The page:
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Who Shall Ascend the Mountain of the Lord?: A Biblical Theology of the Book of Leviticus (by L. Michael Morales)
Volume 37, New Studies in Biblical Theology
Published: November 2015
ISBN-10: 0-8308-2638-6

Abstract

“Who shall ascend the mountain of the LORD?” —Psalm 24:3

In many ways, this is the fundamental question of Old Testament Israel’s cult—and, indeed, of life itself. How can creatures made from dust become members of God’s household “forever”? The question of ascending God’s mountain to his house was likely recited by pilgrims on approaching the temple on Mount Zion during the annual festivals. This entrance liturgy runs as an undercurrent throughout the Pentateuch and is at the heart of its central book, Leviticus. Its dominating concern, as well as that of the rest of the Bible, is the way in which humanity may come to dwell with God. Israel’s deepest hope was not merely a liturgical question, but a historical quest.

Under the Mosaic covenant, the way opened up by God was through the Levitical cult of the tabernacle and later temple, its priesthood and rituals. The advent of Christ would open up a new and living way into the house of God—indeed, that was the goal of his taking our humanity upon himself, his suffering, his resurrection and ascension.

In this stimulating volume in the New Studies in Biblical Theology, Michael Morales explores the narrative context, literary structure and theology of Leviticus. He follows its dramatic movement, examines the tabernacle cult and the Day of Atonement, and tracks the development from Sinai’s tabernacle to Zion’s temple—and from the earthly to the heavenly Mount Zion in the New Testament. He shows how life with God in the house of God was the original goal of the creation of the cosmos, and became the goal of redemption and the new creation.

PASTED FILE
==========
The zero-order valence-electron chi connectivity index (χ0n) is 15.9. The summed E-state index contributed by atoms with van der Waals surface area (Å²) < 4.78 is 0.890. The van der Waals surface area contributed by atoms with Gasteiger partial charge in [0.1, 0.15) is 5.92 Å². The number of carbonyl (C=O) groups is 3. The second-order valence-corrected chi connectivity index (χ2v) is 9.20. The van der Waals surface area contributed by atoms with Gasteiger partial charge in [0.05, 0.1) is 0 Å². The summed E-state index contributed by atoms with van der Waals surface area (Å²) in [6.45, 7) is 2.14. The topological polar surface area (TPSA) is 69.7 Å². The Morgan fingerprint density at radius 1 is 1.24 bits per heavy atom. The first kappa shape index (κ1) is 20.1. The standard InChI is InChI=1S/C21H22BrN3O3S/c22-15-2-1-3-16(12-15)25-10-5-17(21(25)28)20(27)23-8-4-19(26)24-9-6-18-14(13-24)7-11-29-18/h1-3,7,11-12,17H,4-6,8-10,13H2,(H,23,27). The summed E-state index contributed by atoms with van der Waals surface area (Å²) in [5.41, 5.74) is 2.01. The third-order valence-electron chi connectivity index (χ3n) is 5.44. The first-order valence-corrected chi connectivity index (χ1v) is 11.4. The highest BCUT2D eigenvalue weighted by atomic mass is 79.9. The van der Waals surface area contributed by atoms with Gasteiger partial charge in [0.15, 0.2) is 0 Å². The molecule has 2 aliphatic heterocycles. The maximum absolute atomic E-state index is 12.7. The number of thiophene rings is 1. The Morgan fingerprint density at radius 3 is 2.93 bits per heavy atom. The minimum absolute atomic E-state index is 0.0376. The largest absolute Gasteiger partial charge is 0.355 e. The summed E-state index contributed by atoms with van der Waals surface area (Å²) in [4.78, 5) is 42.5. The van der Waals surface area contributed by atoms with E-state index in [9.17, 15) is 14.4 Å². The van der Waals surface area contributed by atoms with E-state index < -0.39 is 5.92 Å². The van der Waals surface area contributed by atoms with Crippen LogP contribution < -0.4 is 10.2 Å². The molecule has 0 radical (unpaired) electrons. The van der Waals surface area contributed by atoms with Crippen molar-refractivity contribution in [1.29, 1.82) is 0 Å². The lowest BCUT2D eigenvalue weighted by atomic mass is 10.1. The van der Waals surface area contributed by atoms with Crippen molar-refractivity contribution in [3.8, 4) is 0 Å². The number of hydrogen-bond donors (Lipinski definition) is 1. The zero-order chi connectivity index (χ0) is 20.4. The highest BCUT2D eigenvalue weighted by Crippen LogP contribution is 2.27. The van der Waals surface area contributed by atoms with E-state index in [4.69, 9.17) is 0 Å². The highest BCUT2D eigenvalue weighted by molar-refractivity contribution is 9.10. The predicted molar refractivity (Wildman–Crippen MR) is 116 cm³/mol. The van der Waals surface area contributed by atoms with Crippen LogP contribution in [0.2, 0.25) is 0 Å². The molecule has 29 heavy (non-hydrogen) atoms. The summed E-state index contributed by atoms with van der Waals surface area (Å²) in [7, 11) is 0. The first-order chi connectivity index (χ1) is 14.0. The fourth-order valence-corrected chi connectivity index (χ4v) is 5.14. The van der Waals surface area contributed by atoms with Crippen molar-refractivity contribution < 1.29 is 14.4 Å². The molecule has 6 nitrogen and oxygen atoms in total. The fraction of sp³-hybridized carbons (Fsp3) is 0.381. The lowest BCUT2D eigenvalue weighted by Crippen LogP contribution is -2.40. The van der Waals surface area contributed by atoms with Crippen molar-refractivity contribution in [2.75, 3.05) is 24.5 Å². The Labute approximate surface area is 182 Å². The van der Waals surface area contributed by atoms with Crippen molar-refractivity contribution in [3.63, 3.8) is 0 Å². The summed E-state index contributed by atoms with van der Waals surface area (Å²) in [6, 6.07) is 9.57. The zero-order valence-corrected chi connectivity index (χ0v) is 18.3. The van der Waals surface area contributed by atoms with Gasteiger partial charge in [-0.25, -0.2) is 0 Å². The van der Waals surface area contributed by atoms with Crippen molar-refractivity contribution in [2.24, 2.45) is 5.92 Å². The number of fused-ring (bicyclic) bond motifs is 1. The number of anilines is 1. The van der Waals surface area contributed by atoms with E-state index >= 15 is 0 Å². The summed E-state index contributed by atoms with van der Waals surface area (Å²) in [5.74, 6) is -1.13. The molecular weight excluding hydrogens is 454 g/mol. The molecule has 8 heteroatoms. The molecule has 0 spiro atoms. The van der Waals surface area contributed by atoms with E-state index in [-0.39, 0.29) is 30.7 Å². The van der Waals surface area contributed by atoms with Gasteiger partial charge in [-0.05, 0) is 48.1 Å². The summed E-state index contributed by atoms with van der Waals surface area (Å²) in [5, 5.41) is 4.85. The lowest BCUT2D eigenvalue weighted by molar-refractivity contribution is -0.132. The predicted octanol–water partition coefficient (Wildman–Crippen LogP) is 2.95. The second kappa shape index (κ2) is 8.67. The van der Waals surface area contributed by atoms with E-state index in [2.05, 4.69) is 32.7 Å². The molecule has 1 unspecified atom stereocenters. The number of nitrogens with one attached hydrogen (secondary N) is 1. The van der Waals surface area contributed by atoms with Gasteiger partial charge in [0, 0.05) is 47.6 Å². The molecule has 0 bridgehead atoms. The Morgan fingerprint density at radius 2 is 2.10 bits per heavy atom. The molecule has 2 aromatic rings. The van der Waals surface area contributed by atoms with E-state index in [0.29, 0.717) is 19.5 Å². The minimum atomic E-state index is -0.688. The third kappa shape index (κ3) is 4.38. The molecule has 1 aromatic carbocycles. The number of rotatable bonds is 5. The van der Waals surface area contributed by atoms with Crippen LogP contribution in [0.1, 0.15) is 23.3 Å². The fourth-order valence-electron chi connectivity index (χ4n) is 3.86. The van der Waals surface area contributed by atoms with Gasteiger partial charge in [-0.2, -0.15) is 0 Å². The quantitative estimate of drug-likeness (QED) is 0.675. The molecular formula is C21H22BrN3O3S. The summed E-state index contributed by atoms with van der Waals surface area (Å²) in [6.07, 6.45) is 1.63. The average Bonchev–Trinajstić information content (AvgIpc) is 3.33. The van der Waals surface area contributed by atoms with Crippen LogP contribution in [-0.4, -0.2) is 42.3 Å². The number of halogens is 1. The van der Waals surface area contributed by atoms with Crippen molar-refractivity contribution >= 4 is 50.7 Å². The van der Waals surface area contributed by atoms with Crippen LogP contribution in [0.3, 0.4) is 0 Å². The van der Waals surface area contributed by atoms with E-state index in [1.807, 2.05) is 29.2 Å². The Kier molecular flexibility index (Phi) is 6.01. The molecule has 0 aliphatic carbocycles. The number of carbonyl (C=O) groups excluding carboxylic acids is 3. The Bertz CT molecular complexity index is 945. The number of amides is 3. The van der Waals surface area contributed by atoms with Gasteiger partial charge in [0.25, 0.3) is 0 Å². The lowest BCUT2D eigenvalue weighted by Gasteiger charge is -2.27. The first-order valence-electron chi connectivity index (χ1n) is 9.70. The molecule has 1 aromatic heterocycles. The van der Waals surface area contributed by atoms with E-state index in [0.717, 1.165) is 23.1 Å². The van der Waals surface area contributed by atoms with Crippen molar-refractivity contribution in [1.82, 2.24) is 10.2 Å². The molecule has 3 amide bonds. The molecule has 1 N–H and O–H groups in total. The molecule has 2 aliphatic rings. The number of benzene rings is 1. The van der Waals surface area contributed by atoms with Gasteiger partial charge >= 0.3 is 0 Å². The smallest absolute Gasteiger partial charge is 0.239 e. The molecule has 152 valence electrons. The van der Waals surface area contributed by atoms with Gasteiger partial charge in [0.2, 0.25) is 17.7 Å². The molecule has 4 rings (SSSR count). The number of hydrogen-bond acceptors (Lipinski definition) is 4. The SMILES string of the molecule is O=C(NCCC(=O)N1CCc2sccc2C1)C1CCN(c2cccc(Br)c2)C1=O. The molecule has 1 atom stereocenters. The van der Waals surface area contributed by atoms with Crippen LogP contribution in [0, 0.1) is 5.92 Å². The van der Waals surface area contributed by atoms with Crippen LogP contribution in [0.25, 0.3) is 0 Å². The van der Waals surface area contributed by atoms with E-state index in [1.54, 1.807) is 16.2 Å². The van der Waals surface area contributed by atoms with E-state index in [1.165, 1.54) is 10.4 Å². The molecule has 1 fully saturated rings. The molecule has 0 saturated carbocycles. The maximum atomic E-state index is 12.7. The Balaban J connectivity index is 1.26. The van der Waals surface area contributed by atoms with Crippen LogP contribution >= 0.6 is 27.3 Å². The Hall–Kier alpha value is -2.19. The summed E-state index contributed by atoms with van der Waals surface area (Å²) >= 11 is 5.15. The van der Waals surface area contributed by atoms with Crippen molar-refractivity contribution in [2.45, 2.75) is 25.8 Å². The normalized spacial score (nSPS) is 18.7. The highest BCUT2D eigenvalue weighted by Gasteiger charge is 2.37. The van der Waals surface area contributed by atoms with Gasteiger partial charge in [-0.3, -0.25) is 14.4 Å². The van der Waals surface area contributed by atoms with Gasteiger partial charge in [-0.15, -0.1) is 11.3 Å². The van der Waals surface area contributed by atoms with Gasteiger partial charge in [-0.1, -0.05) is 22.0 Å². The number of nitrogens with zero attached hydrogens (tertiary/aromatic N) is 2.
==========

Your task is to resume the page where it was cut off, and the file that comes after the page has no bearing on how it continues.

Table of Contents

Prologue: The glory of God’s house: the lampstand and the table of the Presence
1. Leviticus within the Pentateuch: A theological structure
Introduction
The structure of the Pentateuch
Conclusion

2. Longing for Eden: Genesis, the narrative context of Leviticus
Created to dwell in God’s house: the Pentateuch’s prologue
Deepening exile from the presence of God: the Pentateuch’s plot
Excursus: cultic theology in the primeval history

3. Returning to Eden: Exodus, the narrative context of Leviticus
Redeemed through the waters: Exod. 1:1 – 15:21
Brought to the mountain of God: Exod. 15:22 – 24:18
Tabernacle, life with God: Exod. 25 – 40
Conclusion

4. Approaching the house of God: The dramatic movement of Leviticus 1 to 10
Introduction
The narrative drama from Leviticus 1 to 10
Understanding the sacrificial cultus (Lev. 1 – 8)

5. Cleansing the house of God: The dramatic movement of Leviticus 11 to 16
Introduction
The narrative drama from Leviticus 11 to 16
Understanding the laws on clean and unclean (Lev. 11 – 15)
Leviticus 16: the Day of Atonement
Excursus: Adam’s fall

6. Meeting with God at the house of God: The dramatic movement of Leviticus 17 to 27
Introduction
The symbolism of the lampstand and bread of the Presence
The dramatic movement of Leviticus 17 to 25
Understanding Israel’s call to holiness (Lev. 17 – 22)

7. Establishing the earthly house of God: From Sinai’s tabernacle to Zion’s temple
Introduction
Zion, mountain of God as Israel’s inheritance
Exile and restoration
Conclusion

8. Entering the heavenly house of God: From the earthly to the heavenly Mount Zion
Introduction
The ascent of Christ’s humanity
The descent of Christ’s Spirit
Conclusion